Production Forecasting of an Unstable Compacting Chalk Field Using Uncertainty Analysis
- T. Hegdal (Enterprise Oil Norge Ltd.) | R.T. Dixon (Enterprise Oil Norge Ltd.) | R. Martinsen (Amoco Norway Oil Co.)
- Document ID
- Society of Petroleum Engineers
- SPE Reservoir Evaluation & Engineering
- Publication Date
- June 2000
- Document Type
- Journal Paper
- 189 - 196
- 2000. Society of Petroleum Engineers
- 5.6.3 Deterministic Methods, 5.3.4 Integration of geomechanics in models, 4.6 Natural Gas, 5.7.2 Recovery Factors, 4.1.5 Processing Equipment, 1.6 Drilling Operations, 2 Well Completion, 5.1.2 Faults and Fracture Characterisation, 5.6.9 Production Forecasting, 5.7.4 Probabilistic Methods, 2.2.2 Perforating, 4.5 Offshore Facilities and Subsea Systems, 1.10 Drilling Equipment, 5.8.7 Carbonate Reservoir, 3 Production and Well Operations
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Past years' forecasting performance has demonstrated that single "most likely" (deterministic) prediction of future production, without quantifying the associated uncertainties, is inadequate for management and planning purposes. Based on this an effort was initiated to improve the forecasting methodology and procedures with special emphasis on quantifying the uncertainty in short-term production forecasting (STPF).
The Valhall field, offshore Norway, presented special problems for production forecasting because many unusual events affect production, even for STPF. The soft compacting reservoir chalk causes well collapses and chalk influxes and makes drilling difficult. Modeling of reservoir fracturing and therefore well performance is also uncertain.
A probabilistic forecasting approach was adopted using a customized spreadsheet and commercially available statistical analysis add ins which allowed deterministic forecasting, partially probabilistic analysis, or fully integrated uncertainty analysis. Uncertainties were characterized by distributions based on historical data where possible.
Communication and integration of knowledge were also key success factors since the process required input from several departments and many individuals to ensure that the "company knowledge" was fully reflected. A "common language" to communicate uncertainty and an auditable process to ensure buy in and consistency were also critical.
The Valhall field is a high porosity naturally fractured chalk reservoir located 290 km offshore, in the southwest corner of the Norwegian North Sea. The field was discovered in 1975, with first oil in October 1982. Production drilling is currently ongoing from two drilling rigs, and is expected to result in peak production from Valhall in 2000 from a total of 49 wells.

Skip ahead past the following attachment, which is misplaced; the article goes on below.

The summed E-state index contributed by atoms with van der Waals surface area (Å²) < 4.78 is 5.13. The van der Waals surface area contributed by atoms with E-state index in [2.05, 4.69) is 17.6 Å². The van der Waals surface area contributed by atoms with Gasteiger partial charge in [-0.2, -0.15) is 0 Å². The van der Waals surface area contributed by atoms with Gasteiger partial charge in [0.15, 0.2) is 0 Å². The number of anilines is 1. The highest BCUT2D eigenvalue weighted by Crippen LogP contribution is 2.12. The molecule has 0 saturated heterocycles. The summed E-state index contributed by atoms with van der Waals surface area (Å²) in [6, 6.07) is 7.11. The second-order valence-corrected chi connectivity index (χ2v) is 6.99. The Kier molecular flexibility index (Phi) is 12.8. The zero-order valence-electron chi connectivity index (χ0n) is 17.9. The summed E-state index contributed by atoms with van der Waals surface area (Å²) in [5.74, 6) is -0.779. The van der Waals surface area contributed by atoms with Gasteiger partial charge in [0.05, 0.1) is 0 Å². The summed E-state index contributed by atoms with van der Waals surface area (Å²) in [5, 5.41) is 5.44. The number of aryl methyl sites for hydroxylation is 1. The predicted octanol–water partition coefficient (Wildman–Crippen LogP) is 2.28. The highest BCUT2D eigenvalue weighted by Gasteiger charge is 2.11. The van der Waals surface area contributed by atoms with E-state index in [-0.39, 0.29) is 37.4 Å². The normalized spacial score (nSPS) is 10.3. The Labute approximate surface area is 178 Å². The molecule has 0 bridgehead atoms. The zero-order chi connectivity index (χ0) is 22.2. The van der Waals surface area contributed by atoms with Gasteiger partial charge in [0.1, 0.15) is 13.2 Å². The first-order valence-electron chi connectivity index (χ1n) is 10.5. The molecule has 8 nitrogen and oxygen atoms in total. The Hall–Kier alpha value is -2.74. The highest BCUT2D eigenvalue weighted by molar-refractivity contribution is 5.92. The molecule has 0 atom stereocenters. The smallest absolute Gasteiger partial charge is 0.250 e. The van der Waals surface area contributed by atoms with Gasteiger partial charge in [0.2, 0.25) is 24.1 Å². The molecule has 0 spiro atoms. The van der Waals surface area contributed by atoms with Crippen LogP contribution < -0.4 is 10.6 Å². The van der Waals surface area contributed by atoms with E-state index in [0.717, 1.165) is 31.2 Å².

The oil originally in place is approximately 2,350 mmSTB, located in two main reservoir layers, the Tor formation and the Hod formation. Due to the weakness of the high porosity chalk and the very low original net stress, the Tor formation exhibits exceptional drive energy through pore collapse and compaction.1-3 The expected field recovery factor under primary depletion is close to 28%.
The downside of the compaction drive is movement of the reservoir and overburden by approximately 25 cm/yr at the center of the subsidence bowl, causing wells to deform and ultimately collapse. Furthermore, the soft high porosity chalk is prone to mechanical failure under drawdown, leading to solid influx into the wells. The well failures at Valhall play a dominant role in the overall uncertainty related to STPF, but drilling time and initial rates are also significant contributors to the total uncertainty. The historical production and Enterprise's STPFs, presented in Fig. 1, reflect the difficulty in predicting these uncertainties deterministically. A cyclical trend of over-, then underpredicting, is seen with increased error with increased activity. With the installation of a new wellhead platform in 1996, the Valhall well operation went from one to two drilling rigs, and this increased the uncertainty in the production forecasting. Past years' forecasting performance has demonstrated that single most likely (deterministic) prediction of future production, without quantifying the associated uncertainties, is inadequate for management and planning purposes. Based on this an effort was initiated to improve the forecasting methodology and procedures with special emphasis on quantifying the uncertainty in STPF.
Although the model and principles applied to probabilistic forecasting are not sophisticated as such, the integration and management of all elements in the process make the approach relatively complex. A comprehensive understanding of the input data, that is, the elements generating uncertainty, is essential to improve the quality of the production forecast.
The particular production problems experienced at Valhall have made production forecasting very challenging. The random nature of the well failures makes the range of possible outcomes for a given production scenario wider and less predictable than is normally the case. To improve management of the uncertainty, an improvement project was defined with the following objectives:
a complete review of the STPF process to identify areas for improvement (tools, communication, roles, and responsibilities, etc.);
development of procedures and methodology for STPF;
inclusion of statistical methods (i.e., probabilistic model) in order to quantify the uncertainties;
a strong focus on the description of the input parameters and distributions;
development of a fit for purpose STPF tool with a balance between flexibility and ease of use, and level of detail and complexity.
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